Tuesday, November 30, 2010
The Wicker Man. C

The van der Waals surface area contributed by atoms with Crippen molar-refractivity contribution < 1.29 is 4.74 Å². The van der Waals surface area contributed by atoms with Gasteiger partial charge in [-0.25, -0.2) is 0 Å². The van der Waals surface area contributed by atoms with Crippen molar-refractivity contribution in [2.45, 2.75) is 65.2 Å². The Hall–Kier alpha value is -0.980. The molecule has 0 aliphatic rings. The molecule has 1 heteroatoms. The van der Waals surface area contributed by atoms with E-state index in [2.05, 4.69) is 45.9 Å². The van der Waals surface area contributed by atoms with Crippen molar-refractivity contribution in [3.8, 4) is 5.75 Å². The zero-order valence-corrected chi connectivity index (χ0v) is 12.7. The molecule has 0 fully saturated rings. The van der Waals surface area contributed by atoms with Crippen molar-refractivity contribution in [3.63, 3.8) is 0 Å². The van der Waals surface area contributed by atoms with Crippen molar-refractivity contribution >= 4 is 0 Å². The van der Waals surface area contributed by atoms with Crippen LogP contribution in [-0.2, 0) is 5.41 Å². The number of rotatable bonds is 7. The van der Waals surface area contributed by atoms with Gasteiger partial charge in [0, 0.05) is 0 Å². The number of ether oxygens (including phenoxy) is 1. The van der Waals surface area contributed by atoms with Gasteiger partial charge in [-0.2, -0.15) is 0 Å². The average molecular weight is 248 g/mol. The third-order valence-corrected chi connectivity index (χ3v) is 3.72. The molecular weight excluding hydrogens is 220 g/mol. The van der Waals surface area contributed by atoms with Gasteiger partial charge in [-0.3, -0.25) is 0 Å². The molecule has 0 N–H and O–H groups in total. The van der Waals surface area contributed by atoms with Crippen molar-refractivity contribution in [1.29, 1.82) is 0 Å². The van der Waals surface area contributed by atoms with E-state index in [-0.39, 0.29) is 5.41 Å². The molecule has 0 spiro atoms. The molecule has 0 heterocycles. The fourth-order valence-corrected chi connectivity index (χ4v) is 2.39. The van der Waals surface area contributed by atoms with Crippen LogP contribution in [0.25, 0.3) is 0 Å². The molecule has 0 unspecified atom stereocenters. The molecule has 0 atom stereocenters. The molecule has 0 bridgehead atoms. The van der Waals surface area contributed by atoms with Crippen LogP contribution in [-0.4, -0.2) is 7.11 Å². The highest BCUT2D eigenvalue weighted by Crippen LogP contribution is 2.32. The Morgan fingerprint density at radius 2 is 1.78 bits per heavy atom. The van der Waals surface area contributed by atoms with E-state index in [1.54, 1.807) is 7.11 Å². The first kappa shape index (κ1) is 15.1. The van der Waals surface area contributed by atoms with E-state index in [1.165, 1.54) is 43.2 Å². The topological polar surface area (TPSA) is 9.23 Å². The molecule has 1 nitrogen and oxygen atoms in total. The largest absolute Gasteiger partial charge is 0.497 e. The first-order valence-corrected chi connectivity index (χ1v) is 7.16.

Stories about missing persons always make for intriguing mysteries and often offer some of the finest plot twists in the game. They're also interesting because, unlike murder mysteries, there is always room for hope, even though the general mood is one of doom and dread. Though it has been called one of the greatest of all horror movies, The Wicker Man (we're talking the 1973 version, not the 2005 Nicolas Cage monstrosity) is really just a missing person story in which a detective searches for someone who has disappeared, much like in Klute or Gone Baby Gone. The detective is a Christian who travels to a strange little island to find a missing 12 year old girl. Immediately, strange things begin to happen, as the detective wonders why people are acting like the girl doesn't even exist. Then, even stranger things begin to occur as it seems that perhaps the girl is dead, or maybe she's alive and will be offered as sacrifice during the islanders bizarre religious ceremony. The Wicker Man does contain a few surprises, though as a whole it's not particularly scary. The atmosphere is chilling not because the movie is trying to frighten us, but because the of the neopaganism that the people in the island are so adamant about. There are all sorts of layers to the cult, the worst of which is the human and animal sacrifice that supposedly bring new life to the crops. They also believe that when a human dies, they are reincarnated and become part of nature. What's interesting is that the detective is a devout Christian, so he's naturally abhorred by the rituals on the island. Yes, his job is to find the girl, but we feel he is equally concerned with the outcome of the pagan rite. The movie concludes with one of the most disturbing and haunting scenes ever committed to celluloid. The film is so famous that the "shocker" is no secret, but even a thick-skinned viewer like myself found it unsettling.